On-ramp to creative design
First-year mechanical engineering students at Johns Hopkins take their design skills for a spin in annual competition that challenges them to use basic supplies to complete a complex task
For their first big project at Johns Hopkins, mechanical engineering students are expected to get creative, collaborative—and competitive.
Each fall, students enrolled in the Intro to MechE Design and CAD course put their design skills to the test in the annual rite of passage known as the MechE Freshmen Design Competition.
This year's battle took place last week in the Glass Pavilion, where 64 students were challenged to use wood boards, acrylic sheets, and other miscellaneous supplies valued at $20 or less to design and build a device that could propel a vehicle up and over a ramp before rolling 50 feet and coming to a stop. No motors could be involved: power was provided by a five-pound weight-and-pulley system that, when released, generated a fixed amount of rotational energy.
The challenge was designed by Steven Marra, associate teaching professor in the Department of Mechanical Engineering, the course instructor and mastermind of the annual competition. During the course students learn the basics of gears and springs, materials selection, manufacturing, mechanical failure, and the design-build-test-repeat process used by engineers, Marra said.
"This is their first real hands-on design challenge at Hopkins, and it's an opportunity to take what they learn in the classroom and apply it to a true open-ended problem," Marra said. "I was very impressed by the creative and diverse ideas the students came up with to solve it."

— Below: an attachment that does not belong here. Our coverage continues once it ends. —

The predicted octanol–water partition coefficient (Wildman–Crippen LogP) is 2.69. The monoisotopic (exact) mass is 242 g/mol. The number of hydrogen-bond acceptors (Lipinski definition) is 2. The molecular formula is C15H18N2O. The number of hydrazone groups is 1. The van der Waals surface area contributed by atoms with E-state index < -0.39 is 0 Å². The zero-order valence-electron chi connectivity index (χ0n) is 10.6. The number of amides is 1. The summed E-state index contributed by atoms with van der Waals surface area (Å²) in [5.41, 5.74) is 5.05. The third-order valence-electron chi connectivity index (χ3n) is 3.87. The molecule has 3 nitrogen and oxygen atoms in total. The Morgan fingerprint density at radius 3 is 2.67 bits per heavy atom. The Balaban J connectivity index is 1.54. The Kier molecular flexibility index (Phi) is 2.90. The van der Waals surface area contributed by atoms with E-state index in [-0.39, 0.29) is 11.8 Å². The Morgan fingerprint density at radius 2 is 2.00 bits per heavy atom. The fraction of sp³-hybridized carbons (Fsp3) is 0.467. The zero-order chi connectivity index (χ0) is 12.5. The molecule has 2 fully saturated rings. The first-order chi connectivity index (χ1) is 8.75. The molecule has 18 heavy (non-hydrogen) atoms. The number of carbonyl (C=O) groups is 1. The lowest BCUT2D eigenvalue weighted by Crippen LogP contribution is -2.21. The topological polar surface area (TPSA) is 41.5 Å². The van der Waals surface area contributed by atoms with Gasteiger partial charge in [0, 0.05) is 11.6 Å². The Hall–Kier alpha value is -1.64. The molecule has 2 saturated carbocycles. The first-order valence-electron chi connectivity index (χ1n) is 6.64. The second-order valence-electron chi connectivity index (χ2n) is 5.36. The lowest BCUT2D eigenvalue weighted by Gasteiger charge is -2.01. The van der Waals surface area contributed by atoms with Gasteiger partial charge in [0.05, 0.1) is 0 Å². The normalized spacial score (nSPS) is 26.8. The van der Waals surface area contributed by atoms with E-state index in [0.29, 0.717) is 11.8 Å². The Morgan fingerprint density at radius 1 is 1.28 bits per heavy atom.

Teams competed in head-to-head bouts to see which vehicle would get the farthest, and two of the original 22 teams squared off in the final match.
Team Marra's Apostles (an homage to the instructor)—made up of Joe Somerville, Dexter Amata, and Sebastian Cabrejos—outperformed opponents all afternoon with a sophisticated rubber-band-and-string crawling vehicle that included axle bearings scavenged from a fidget spinner.
"The engineering design process we followed was much more rigorous than anything I've done before, and the result was better than anything I've made in the past," Somerville said.
The other finalist, Team Tokyo Drift—Jaret Prothro, Jaykob Cave-Stevens, and Sean Laidlaw—used a drop-tower-and-track approach that gave them one close win after another.
"We kept it simple and only used 'old-fashioned' hand-fabrication techniques, instead of 3D printing or laser-cutting parts, so we were able to adjust our design quickly," Laidlaw said.
When the final weights were released, a loose connection on Marra's Apostles' device prevented it from working, and Tokyo Drift soared off the ramp to victory. Based on the crowd's reaction, it was a surprising upset.
Winning team members each received a Barnes & Noble gift card. However, the day after the competition, members of Tokyo Drift asked Marra to give their first-place prizes to their championship round opponents.
"They told me Marra's Apostles really should have won and said something about 'game recognizing game,'" Marra said. "I'm not sure what that means exactly, but I think it shows the respect and collegiality our students have for each other."
Marra's sentiments were echoed by first-year student Sara Pardee from Team BLC3.
"This project helped me learn how to work through problems with my teammates," Pardee said. "I got closer to the people on my team, and it was fun to interact and share the workspace with other teams. Even though it was a competition, all the teams were bouncing ideas off each other."
Marra said he already has another design challenge in the works for these young engineers, though the details are still under wraps.
"Let's just say the spring project will be something the whole university should enjoy," he said.